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Out In The Woods – Stone Walls Tell Stories

Steve Mallon inspects a stone wall

Like wall wardens of old, Steve Mallon inspects a wall forming the boundary between Springvale and Lebanon

Photo: Kevin McKeon

By Kevin McKeon, Director, Mousam Way Land Trust

Earth was born in a fiery blazing tempest 4.5 billion years ago, molten lava forming a bubbling, red-hot ocean. Heavy metals sank, forming a solid inner core of iron and a liquid outer core, surrounded by an enormous pliable rock mantle. Gasses boiled up forming a primal, noxious atmosphere holding almost all of Earth’s water. Rain hitting the hot surface turned back to steam, creating a thick, sun-blocking atmosphere. Lava’s glow and constant meteorite bombardment gave Earth a dull yellow glow. Then, it cooled – and it rained, torrentially for thousands of years. Raging rivers seeking low ground poured into huge lakes, eventually forming a global ocean. Massive eruptions of magma blasted through the basalt crust creating a huge continent. Under this, a 50-mile-thick upper mantle formed and cracked into tectonic plates, gliding with the attached continents over the pliable mantle. It was 400 million years ago—the Acadian Orogeny.

The continents then slammed into each other at what is now New England, their attached plates scraping colossal amounts of drab oceanic mud, blocks of crust, and underwater islands, adding it to the shoreline at the collisions. This mud combined with various elements, baking and folding under heat and pressure, forming beautiful, banded rock formations with colorful mineral specks and crystals of feldspar and garnet, and veins of precious metals. Super continent Pangea was thus formed and with it, the Appalachian Mountains, the birthplace of our stone wall’s rocks.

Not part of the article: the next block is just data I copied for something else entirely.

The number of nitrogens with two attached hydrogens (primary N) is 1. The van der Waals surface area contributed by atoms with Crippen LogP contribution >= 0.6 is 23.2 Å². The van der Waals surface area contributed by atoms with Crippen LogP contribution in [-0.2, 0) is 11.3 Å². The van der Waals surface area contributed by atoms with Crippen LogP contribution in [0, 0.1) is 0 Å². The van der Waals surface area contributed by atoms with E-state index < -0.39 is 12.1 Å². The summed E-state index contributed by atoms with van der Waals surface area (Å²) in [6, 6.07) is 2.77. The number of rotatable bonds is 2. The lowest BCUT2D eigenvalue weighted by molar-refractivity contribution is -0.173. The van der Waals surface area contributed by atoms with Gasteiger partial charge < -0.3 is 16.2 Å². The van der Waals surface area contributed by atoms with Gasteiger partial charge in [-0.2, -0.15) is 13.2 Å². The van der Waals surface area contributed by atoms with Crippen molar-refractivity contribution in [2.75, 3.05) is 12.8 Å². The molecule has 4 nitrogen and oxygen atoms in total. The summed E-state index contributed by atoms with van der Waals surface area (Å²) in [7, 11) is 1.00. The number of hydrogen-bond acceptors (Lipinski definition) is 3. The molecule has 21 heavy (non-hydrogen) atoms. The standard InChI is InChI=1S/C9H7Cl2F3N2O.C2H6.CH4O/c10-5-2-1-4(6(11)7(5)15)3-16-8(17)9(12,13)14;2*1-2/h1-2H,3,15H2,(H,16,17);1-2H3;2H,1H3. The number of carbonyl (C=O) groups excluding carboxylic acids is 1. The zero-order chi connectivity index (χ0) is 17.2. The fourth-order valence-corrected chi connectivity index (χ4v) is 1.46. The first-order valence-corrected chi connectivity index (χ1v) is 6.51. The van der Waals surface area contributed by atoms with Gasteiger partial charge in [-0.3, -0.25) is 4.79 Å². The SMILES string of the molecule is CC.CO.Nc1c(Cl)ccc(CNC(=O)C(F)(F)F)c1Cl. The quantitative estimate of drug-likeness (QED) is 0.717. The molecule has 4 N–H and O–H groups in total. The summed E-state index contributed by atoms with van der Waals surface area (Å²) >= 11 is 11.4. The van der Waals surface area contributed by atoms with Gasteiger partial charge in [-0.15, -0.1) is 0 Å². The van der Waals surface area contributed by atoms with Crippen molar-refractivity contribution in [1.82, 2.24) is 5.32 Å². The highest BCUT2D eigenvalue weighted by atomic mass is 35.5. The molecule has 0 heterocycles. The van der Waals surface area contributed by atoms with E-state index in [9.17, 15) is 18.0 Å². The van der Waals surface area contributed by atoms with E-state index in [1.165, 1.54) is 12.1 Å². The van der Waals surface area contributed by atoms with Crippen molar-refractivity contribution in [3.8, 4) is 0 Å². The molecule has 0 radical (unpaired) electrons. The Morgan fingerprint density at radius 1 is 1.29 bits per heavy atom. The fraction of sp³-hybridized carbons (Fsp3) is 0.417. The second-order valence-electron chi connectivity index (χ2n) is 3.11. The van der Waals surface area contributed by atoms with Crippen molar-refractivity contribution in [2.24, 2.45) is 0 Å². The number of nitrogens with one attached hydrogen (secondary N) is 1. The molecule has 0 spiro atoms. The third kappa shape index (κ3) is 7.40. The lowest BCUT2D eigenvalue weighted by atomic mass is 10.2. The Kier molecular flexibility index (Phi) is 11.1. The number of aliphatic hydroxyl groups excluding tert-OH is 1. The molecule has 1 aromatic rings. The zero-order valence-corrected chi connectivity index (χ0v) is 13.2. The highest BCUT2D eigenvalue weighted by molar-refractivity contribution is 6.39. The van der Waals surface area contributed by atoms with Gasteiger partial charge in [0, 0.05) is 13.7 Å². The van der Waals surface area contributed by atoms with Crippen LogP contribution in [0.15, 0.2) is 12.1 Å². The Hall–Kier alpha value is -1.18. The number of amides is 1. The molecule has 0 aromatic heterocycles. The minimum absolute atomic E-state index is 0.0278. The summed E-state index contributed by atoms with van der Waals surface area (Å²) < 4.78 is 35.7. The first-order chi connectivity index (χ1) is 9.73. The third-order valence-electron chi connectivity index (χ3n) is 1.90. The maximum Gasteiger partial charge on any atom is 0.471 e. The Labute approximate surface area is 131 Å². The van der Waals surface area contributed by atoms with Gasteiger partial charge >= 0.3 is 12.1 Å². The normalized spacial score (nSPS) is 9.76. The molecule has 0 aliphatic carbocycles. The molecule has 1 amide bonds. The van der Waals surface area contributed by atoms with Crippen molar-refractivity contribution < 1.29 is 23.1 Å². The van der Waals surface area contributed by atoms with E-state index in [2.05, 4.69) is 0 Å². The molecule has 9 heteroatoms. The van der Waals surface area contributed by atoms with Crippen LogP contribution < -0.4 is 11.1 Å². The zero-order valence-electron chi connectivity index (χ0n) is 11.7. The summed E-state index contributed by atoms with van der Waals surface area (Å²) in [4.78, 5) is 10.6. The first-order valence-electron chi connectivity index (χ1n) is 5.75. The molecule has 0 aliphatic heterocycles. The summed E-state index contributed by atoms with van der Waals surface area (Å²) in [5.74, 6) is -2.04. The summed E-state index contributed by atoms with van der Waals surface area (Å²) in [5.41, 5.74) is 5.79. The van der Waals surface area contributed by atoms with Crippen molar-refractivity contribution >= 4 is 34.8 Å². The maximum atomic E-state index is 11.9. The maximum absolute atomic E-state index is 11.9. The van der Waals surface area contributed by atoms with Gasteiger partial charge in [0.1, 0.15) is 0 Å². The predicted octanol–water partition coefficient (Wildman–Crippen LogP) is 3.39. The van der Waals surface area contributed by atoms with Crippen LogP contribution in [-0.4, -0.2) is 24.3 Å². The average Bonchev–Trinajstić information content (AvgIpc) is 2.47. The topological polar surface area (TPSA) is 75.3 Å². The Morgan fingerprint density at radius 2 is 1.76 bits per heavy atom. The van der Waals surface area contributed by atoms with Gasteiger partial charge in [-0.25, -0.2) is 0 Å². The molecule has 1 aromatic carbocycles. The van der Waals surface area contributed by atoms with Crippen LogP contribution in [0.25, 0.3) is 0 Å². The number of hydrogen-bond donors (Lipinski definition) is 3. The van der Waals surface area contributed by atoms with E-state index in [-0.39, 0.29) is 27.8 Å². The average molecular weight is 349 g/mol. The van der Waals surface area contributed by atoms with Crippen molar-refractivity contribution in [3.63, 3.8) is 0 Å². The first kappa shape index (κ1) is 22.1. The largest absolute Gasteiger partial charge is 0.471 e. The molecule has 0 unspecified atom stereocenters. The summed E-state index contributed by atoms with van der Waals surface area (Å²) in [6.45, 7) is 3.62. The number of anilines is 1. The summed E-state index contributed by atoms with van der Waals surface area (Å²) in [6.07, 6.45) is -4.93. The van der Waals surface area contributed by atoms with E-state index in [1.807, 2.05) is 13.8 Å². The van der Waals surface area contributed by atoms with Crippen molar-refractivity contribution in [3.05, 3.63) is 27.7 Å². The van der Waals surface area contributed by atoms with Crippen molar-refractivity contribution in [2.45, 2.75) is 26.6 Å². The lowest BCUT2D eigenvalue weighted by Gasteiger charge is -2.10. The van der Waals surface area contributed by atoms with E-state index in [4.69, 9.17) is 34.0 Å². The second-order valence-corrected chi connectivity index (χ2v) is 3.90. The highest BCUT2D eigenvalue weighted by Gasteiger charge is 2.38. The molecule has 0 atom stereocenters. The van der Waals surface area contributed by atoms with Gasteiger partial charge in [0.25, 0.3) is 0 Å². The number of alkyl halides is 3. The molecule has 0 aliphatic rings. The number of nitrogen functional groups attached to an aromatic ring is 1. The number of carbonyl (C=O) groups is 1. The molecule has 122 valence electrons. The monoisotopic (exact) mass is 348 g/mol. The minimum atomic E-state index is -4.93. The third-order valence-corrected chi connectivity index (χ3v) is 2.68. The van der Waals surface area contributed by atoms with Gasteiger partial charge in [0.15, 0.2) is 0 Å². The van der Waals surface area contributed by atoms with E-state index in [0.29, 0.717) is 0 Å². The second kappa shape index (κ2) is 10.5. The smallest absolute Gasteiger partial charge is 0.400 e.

Earth’s heat expanded Pangea to a mile-high bulge and, like rising bread dough, cracked it into today’s continents. Rift zones and basins were created. One of these basins is the Atlantic Ocean. Back in New England, eroded sand, mud, and decayed vegetative matter from the interior forests drained towards the ocean for over 250 million years. This became our coastal plain. Then, a gentle broad uplift formed the New England Plateau.

Several glacial events, some 2 miles thick, scraped the lands for 50 million years, depositing a thick, muddy, stony paste called Lodgement Till on the New England Plateau. Melting glaciers, carrying lighter sand and silt, settled on the lodgement, evolving into a soil rich in nutrients and rocks.

Prior to the American Revolution, walls were made from plentiful wood. Forests were cut and burned to create farmland. Families used 35 cords for winter heating and even more for cleaning, butchering, and sap-boiling. But during the war, acre by acre trees were turned into charcoal for factories supporting the war. Women and children worked the farms, necessarily leaving heavy rocks in the fields. Post war, family and factory demand for wood made it too valuable to use for fixing rotting walls, so stone became the economical option, using cheap labor from post-war baby boomers, freed slaves, landless farmers, disabled veterans, and other unemployed folk. And the geological forces in the soil kept the rocks coming.

Thick mulch and winter snows prevented ancient forest soils from freezing. Deforestation and tilling opened the soil to deep freezing, and the glacial till soils of New England are especially prone to various water forces, including ancient rocks being frost heaved to the surface; New England really does “grow” rocks! Rock clearing was a constant chore, and the placement of rocks helps tell the story of a farm’s resources and wealth.

Large fields allow horses to turn less often, so rocks were carried as far as strength would allow. They were first piled in the middle of the fields, covering tillable land. As land values increased, rocks were placed at the farm’s boundaries, which were often along the contours. Thus, efficiencies dictated square fields of approximately 3 acres, with wealthier farms able to haul stones further with horses, creating the larger fields seen today, while the walls of smaller, less efficient farms with poorer soils were abandoned to Nature’s force, returning to the forests.

As you stroll by these old walls, be amazed by the fire that created the rock, and the ice that brought them to us.

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